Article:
Mark Field MP: The first skirmish of many?
Mark Field is the Member of Parliament for the Cities of London and Westminster and currently serves as a member of the Intelligence and Security Committee. Follow Mark on Twitter
Thankfully few people have to endure the unimaginable terror that beset our nation’s hostages and waiting relatives as the Amenas gas plant siege dragged on last week. In a world of relentlessly demanding 24/7 media coverage, the frustration of senior government ministers was palpable as unreliable, piecemeal information trickled through from Algeria.
Whilst today’s attention rightly focuses upon the bereaved, little time should be lost in developing a diplomatic and intelligence strategy in this region. For we shall hear much more of al-Qaeda in the Islamic Maghreb (AQIM) and the Nigerian fundamentalist terror group, Boko Haram, in the months ahead.
The sheer vastness of this part of North Africa is best illustrated by the fact that Algeria’s capital, Algiers, is nearer to London than it is to that nation's southern-most districts. Indeed the utter remoteness of the Amenas complex meant that any plans to engage British, French or US special services in the hostage rescue were fanciful. Besides, after a brutal civil war in the 1990s, the Algerian security forces are highly experienced, albeit uncompromising. Moreover, the lesson that the Algerian government will have learned from the West’s treatment of one-time ally, Colonel Gaddafi, in neighbouring Libya, is to act ruthlessly in the face of any perceived insurgency. It understandably fears similar betrayal by France (its old colonial master) and the West. So any suggestion that the so-called ‘Arab Spring’ might have extended to Algeria would have led to Western military assistance to rebel forces, in which AQIM would almost certainly have featured. What message would the Algerian government have been sending to its own people over recent days if it had allowed protracted negotiations over the siege or foreign armed forces to engage on Algerian soil?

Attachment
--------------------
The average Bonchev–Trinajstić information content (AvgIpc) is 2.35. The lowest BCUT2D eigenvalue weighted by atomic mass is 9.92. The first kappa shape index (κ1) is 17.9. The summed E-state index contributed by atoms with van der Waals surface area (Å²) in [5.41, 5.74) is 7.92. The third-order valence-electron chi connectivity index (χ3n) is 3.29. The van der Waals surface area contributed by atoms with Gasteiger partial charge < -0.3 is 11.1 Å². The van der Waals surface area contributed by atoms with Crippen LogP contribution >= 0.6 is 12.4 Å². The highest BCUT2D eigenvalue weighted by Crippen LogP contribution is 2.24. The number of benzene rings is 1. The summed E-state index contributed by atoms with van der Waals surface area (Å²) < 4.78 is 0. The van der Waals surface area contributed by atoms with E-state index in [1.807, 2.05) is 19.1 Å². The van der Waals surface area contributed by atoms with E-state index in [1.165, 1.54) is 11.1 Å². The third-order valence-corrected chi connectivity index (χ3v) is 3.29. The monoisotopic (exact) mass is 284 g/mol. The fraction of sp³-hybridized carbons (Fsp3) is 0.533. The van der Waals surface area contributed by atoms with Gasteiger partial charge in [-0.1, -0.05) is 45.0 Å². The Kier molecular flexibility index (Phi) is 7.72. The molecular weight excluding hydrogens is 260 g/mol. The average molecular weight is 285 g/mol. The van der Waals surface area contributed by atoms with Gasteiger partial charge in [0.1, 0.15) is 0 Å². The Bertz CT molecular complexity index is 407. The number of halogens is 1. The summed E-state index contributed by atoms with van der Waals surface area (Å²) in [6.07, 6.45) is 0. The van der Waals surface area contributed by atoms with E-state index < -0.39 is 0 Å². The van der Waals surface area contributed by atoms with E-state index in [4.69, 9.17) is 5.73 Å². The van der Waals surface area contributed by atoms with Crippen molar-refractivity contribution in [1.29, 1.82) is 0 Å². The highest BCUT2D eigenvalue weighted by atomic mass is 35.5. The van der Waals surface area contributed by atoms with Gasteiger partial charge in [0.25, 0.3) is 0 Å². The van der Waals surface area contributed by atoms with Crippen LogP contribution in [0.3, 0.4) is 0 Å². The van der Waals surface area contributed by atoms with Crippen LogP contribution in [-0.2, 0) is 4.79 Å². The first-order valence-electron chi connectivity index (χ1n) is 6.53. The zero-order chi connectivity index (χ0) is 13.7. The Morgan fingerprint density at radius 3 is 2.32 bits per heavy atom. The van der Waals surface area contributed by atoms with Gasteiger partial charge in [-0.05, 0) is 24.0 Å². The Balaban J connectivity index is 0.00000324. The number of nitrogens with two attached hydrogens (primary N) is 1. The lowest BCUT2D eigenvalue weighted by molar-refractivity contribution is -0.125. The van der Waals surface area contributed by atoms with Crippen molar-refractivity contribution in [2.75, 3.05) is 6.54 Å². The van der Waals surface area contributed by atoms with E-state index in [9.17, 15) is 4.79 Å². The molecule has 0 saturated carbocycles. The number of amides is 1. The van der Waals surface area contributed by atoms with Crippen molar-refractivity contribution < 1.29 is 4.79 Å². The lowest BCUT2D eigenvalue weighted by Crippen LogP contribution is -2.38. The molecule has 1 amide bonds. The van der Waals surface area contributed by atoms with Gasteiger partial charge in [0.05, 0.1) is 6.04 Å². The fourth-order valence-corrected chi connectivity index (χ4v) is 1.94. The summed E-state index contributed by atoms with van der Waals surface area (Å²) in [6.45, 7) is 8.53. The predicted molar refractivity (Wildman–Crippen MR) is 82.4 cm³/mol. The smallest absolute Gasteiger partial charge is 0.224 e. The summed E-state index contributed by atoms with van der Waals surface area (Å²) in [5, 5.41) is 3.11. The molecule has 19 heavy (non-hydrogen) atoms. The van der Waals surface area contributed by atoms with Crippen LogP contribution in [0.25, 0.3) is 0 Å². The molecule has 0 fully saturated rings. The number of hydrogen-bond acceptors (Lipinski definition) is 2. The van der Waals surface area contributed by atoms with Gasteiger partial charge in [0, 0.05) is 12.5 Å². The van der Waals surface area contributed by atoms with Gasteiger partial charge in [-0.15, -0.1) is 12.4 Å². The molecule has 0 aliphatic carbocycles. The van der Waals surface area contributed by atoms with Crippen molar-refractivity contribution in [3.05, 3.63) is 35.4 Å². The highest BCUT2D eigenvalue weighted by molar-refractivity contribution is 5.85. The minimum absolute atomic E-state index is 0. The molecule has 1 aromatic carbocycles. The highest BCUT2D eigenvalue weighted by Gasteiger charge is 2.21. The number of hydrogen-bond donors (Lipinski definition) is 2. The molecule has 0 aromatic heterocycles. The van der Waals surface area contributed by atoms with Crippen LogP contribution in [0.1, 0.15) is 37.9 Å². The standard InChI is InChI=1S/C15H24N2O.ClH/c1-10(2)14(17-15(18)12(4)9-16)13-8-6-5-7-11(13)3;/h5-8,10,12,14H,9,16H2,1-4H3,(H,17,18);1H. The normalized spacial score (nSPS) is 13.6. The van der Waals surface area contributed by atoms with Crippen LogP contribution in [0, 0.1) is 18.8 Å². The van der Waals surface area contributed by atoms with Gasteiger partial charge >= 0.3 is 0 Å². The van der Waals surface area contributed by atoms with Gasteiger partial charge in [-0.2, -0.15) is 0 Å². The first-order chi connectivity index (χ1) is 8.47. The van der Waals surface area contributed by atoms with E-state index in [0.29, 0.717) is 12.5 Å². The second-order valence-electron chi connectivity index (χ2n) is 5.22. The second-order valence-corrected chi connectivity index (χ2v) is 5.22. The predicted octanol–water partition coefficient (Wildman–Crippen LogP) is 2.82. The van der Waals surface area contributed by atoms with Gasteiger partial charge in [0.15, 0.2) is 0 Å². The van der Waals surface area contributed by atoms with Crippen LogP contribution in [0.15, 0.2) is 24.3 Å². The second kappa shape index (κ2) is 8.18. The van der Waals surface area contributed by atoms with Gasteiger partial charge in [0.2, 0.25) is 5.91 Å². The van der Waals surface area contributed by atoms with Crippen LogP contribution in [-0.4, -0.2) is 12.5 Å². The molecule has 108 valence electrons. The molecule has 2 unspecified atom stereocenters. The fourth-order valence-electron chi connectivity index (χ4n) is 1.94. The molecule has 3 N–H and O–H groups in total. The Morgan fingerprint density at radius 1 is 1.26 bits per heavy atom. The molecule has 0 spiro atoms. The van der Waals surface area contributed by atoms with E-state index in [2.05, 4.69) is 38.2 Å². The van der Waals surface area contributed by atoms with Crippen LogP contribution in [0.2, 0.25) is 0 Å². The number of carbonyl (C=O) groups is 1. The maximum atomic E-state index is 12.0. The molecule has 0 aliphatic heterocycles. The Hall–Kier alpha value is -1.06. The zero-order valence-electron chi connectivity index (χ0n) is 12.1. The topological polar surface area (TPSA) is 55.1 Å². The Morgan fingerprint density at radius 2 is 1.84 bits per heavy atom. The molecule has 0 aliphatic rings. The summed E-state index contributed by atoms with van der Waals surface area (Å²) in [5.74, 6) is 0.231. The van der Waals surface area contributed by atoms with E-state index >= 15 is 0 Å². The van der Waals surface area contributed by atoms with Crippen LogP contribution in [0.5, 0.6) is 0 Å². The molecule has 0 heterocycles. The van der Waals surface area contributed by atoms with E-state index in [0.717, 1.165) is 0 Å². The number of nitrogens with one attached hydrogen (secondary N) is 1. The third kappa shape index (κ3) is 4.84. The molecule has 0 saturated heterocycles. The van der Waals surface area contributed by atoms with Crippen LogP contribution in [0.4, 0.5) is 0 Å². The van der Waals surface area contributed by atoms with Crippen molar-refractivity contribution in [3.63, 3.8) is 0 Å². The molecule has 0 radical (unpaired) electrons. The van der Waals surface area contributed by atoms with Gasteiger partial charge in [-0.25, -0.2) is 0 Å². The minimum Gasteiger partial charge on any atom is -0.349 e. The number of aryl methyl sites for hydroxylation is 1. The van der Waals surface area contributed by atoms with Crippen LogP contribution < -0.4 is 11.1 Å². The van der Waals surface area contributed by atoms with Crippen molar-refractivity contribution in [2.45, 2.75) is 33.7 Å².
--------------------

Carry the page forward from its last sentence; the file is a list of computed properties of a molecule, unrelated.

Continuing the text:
Significant numbers of UK nationals live and work in Algeria and neighbouring states. They are by no means exclusively employed in the oil/gas and mineral sectors, whose international importance is likely to increase in the foreseeable future.
This is going to be a long and thankless diplomatic haul requiring boundless patience and a remorseless eye on the long-term. But if we can learn the lessons of our mistakes during the last ten years in Afghanistan, Iraq and Libya, the UK will be safer in the decades ahead.